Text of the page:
We're delighted to share our Aunt Nettie with you. She's agreed to answer any questions you might ask about vegetarian food, its preparation, and even clean-up tips. But we have to prepare you. She just might want to come right over to your house and help you fix dinner.
To send any questions to Ask Aunt Nettie, click on Aunt Nettie below:
Dear Auntie Nettie,
I have not written in a long time! I hope you are doing alright. I love garlic but it leaves my mouth with a foul smell. I make my own cold remedy with garlic, ginger, onion and horseradish root. A very effective remedy but the smell is so strong my husband will not kiss me for 3 days! What is the best remedy for garlic breath?
Howdy there Mary,
How sweet, darlin', that yer inquirin' 'bout myself. I'm doin' jes fine an' dandy.
Well, that there garlic is what they calls a two-edge sword. It's dern good fer ya in a heap o' ways an' it sure 'nuff knocks a cold to smithereens. But the other edge o' the sword is that it kin make a person a social outcast.
Some folks is more sensitive than others to the sulphur stuff in garlic. An' they say there's no hope o' curin' garlic breath. An fer some folks that garlic goes through the whole body an' out their pores.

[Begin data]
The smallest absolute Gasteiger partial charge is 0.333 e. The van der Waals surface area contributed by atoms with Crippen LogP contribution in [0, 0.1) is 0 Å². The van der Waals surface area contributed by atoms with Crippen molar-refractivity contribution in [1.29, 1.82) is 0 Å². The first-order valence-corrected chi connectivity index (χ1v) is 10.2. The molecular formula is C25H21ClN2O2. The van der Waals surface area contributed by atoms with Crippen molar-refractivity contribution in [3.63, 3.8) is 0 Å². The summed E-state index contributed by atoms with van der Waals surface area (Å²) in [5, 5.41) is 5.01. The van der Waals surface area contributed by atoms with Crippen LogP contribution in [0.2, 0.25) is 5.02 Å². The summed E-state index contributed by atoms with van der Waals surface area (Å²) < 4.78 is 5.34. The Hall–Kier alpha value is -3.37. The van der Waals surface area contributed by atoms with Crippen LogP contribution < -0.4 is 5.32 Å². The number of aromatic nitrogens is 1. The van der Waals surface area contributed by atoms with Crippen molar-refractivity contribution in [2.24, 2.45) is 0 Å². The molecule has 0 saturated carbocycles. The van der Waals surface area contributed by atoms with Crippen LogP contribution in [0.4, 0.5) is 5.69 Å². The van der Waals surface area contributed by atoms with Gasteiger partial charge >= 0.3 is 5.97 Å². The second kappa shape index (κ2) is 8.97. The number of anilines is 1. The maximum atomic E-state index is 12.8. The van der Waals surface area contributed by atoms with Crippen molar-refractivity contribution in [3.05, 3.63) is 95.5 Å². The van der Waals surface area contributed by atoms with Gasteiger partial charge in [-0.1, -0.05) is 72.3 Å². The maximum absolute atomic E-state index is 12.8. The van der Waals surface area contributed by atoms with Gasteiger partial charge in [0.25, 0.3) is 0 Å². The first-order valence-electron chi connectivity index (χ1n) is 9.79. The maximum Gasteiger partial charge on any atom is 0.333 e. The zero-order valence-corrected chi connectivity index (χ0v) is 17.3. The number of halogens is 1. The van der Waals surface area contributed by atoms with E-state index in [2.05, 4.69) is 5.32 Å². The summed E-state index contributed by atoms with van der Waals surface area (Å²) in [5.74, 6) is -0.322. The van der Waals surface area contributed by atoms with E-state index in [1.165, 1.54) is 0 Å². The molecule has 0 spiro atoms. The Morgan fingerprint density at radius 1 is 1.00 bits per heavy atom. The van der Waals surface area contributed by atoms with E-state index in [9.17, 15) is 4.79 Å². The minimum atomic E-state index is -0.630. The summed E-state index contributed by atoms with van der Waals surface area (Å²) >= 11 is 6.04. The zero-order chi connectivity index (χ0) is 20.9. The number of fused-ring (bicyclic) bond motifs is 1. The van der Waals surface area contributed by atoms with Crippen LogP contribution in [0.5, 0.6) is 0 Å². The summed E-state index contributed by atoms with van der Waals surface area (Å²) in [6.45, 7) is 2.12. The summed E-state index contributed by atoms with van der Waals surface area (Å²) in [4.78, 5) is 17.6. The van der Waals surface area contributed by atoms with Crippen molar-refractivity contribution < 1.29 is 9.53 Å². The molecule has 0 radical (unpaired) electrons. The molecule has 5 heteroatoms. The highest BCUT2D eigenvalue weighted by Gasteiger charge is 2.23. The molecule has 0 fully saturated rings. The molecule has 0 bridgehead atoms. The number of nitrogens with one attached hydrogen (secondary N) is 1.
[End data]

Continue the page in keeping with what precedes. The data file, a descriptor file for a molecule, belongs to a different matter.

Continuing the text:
Now, it ain't a purfect remedy, but here's what I do. I keep a big jar o' raw sunflower seeds in the fridge, an' I got parsley growin' in the garden. So after a big dose o' garlic cure fer a cold that's comin' on, I eats a handful o' sunflower seeds along with a few sprigs o' parsley several times a day. An' it done helped me through the bad times--an' the good thing is that I didn't notice folks backin' away from me when I was talkin' to 'em.
'Nother thing you kin do is eat some fresh mint leaves, drink peppermint tea, an' rub them mint leaves on yer body.
Now these is things anybody kin do 'cause sunflower seeds, parsley, and mint leaves is easy to come by. Well, darlin, I surely do hope this helps keep yer hubby nice an' close.
Yer ever lovin' Aunt Nettie
Aunt Nettie grew up on the farm. She did not eat out of a can or reach into the freezer. There was no microwave to pop her food into. Everything she made was from scratch. All the food she ate was natural, without pesticides. It was grown right there on the family farm, and she had to cook to survive. At eighty-three years young she still leaps and bounds around the kitchen and can shake, rattle, and roll those pots and pans with the best of them.
Nowadays, Aunt Nettie just shakes her head and complains, "Nobody cooks anymore. They have no idea about puttin' a meal together." She's on a mission. She wants to help those younguns eat better so they can grow up healthy like her own eight kids.